Conclusion. By 1944, the Allies knew about the death camps but didn't bomb the gas chambers, and the Nazis continued to hone their slaughtering techniques, despite prisoner resistance. But evacuations began in January 1945 when the Nazis forced prisoners to march west as the Red Army advanced from the east. Auschwitz was liberated on Jan. 27. Linda Hunt narrates.
Part 2 of three begins in March 1942, when the first French Jews were sent to Auschwitz, which was both an extermination and concentration camp. “Useless eaters” were put to death and stronger prisoners were put to work as slave laborers. Auschwitz was one of a number of death camps, and their commandants shared ideas on killing efficiencies. The program also explores other ways Nazis profited from their “industry of death,” and follows efforts in occupied countries to resist deportations.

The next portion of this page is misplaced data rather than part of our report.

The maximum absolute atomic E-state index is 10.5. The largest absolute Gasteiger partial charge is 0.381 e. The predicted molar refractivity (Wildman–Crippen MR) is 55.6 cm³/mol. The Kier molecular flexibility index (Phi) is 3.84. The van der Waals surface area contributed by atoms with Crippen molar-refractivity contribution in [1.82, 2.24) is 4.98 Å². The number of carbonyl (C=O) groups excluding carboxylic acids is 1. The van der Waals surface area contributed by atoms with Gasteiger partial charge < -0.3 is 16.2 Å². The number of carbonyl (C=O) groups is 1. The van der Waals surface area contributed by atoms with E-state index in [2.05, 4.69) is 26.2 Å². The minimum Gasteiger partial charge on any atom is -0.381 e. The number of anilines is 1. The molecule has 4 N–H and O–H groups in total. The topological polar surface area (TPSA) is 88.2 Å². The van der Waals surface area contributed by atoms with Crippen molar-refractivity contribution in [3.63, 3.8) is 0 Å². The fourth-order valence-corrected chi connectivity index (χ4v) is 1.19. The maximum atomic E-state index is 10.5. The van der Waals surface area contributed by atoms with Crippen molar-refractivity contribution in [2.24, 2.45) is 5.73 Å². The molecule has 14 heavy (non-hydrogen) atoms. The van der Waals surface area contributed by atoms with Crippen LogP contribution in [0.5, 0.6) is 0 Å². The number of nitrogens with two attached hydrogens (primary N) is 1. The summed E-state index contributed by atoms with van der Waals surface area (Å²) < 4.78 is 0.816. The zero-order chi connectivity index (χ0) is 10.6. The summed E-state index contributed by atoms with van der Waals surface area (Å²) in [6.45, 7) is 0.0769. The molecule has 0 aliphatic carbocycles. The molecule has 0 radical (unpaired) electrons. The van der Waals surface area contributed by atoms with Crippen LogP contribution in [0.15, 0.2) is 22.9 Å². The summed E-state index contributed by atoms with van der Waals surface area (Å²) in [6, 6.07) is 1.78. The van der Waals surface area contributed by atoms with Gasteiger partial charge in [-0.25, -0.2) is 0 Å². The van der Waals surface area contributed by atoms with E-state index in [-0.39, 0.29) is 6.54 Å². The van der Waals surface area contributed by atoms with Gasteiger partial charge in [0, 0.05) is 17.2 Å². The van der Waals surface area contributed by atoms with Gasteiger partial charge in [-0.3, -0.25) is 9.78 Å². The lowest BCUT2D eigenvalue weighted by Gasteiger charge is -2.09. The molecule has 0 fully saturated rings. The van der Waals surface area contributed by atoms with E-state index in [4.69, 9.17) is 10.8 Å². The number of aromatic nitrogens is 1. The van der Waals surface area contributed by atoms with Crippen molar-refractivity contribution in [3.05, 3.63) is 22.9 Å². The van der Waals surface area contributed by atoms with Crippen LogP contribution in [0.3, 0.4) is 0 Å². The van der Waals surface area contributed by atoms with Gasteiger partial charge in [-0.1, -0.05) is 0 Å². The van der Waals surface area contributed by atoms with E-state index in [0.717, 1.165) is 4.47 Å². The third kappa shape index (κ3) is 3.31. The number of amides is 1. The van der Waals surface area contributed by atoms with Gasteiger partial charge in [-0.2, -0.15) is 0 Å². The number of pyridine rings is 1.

Part 1 of three begins in 1940, when the Nazis opened their first camp at Auschwitz in southern Poland. It wasn't meant for Jews at first, but for Polish dissidents and Soviets. But by January 1942, the Nazis were finalizing plans for the Final Solution at Wannsee, near Berlin.